What happens when mixed race couples have children of their own?
A new study by a sociologist at the University of Kent (UK) reveals how mixed-race British parents draw from their ethnic and racial backgrounds in identifying and raising their children.
While mixed race people have been studied both in North America and Europe, no studies have looked specifically at what happens when mixed race people become parents.
In her new book, entitled Multiracial Parents: Mixed Families, Generational Change and the Future of Race (NYU Press, November 2017), Professor Miri Song, of the University's School of Social Policy, Sociology and Social Research, draws on detailed narratives to present a revealing portrait of how multiracial identity is - and is not - transmitted to children.
Professor Song's research found that many multiracial parents feel that their very existence - and the families they and their children constitute - are becoming increasingly normalised and are central to challenging existing racial boundaries and the historical meanings of race.
But Professor Song explains in the book that the decisions made by multiracial parents are not only varied, but often tinged with uncertainty and ambivalence. Will ethnic and racial ancestries and identifications be passed on to their children, and how may this process vary for Black/White, South Asian/White, and East Asian multiracial people?
Furthermore, she points to the fact that two people with the exact same multiracial backgrounds (for instance Black and White), and with partners of the same racial backgrounds (White), can still identify and raise their children in quite different ways. This is because many factors, such as the physical appearance of children, the parents' own upbringing, and regional location, influence this process.
As an example, Professor Song shows that it is fully possible that couple A, who live in a mostly White suburb, may tell their child that they are White, while couple B, who live in an area with many more Black people, may decide that their child should identify as, and be seen as, multiracial. Moreover, the importance of race, and concerns about racism, can vary significantly across the multiracial population.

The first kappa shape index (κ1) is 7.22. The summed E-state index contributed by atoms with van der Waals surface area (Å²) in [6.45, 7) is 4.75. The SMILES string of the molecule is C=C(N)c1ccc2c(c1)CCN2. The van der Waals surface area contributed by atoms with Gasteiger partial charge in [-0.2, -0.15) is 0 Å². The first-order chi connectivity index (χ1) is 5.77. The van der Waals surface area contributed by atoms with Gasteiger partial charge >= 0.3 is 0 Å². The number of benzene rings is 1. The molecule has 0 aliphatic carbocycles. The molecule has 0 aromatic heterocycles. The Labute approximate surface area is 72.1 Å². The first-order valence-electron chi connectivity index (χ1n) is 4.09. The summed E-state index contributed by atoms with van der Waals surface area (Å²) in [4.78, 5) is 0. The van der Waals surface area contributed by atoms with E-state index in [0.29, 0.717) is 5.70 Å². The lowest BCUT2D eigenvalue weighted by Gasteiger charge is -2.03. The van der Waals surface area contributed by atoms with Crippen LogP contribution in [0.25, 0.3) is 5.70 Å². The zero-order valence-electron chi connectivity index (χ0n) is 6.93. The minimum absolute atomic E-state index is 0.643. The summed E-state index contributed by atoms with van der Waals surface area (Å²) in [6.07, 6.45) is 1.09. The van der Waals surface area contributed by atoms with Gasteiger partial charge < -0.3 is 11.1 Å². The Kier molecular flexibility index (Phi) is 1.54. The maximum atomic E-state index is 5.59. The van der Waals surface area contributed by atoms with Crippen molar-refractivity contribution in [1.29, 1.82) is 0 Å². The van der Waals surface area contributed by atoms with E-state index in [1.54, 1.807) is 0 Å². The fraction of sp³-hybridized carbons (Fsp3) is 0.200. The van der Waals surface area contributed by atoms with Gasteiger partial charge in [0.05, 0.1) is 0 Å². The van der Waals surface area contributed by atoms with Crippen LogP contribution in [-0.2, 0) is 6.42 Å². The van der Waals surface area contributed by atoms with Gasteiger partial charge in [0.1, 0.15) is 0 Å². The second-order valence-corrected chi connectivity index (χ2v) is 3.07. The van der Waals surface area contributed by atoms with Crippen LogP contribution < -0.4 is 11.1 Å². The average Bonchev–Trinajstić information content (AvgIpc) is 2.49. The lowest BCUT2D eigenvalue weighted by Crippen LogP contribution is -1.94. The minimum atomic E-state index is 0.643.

For more information or interview requests contact Martin Herrema at the University of Kent Press Office.
Tel: 01227 823581/01634 888879
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Established in 1965, the University of Kent - the UK's European university - now has almost 20,000 students across campuses or study centres at Canterbury, Medway, Tonbridge, Brussels, Paris, Athens and Rome.
It has been ranked 22nd in the Guardian University Guide 2018 and 25th in the Complete University Guide 2018, and in June 2017 was awarded a gold rating, the highest, in the UK Government's Teaching Excellence Framework (TEF).In the Times Higher Education (THE) World University Rankings 2015-16, it is in the top 10% of the world's leading universities for international outlook and 66th in its table of the most international universities in the world. The THE also ranked the University as 20th in its 'Table of Tables' 2016.
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In the National Student Survey 2016, Kent achieved the fourth highest score for overall student satisfaction, out of all publicly funded, multi-faculty universities. Along with the universities of East Anglia and Essex, Kent is a member of the Eastern Arc Research Consortium (http://www.
The University is worth £0.7 billion to the economy of the south east and supports more than 7,800 jobs in the region. Student off-campus spend contributes £293.3m and 2,532 full-time-equivalent jobs to those totals.
Kent has received two Queen's Anniversary prizes for Higher and Further Education.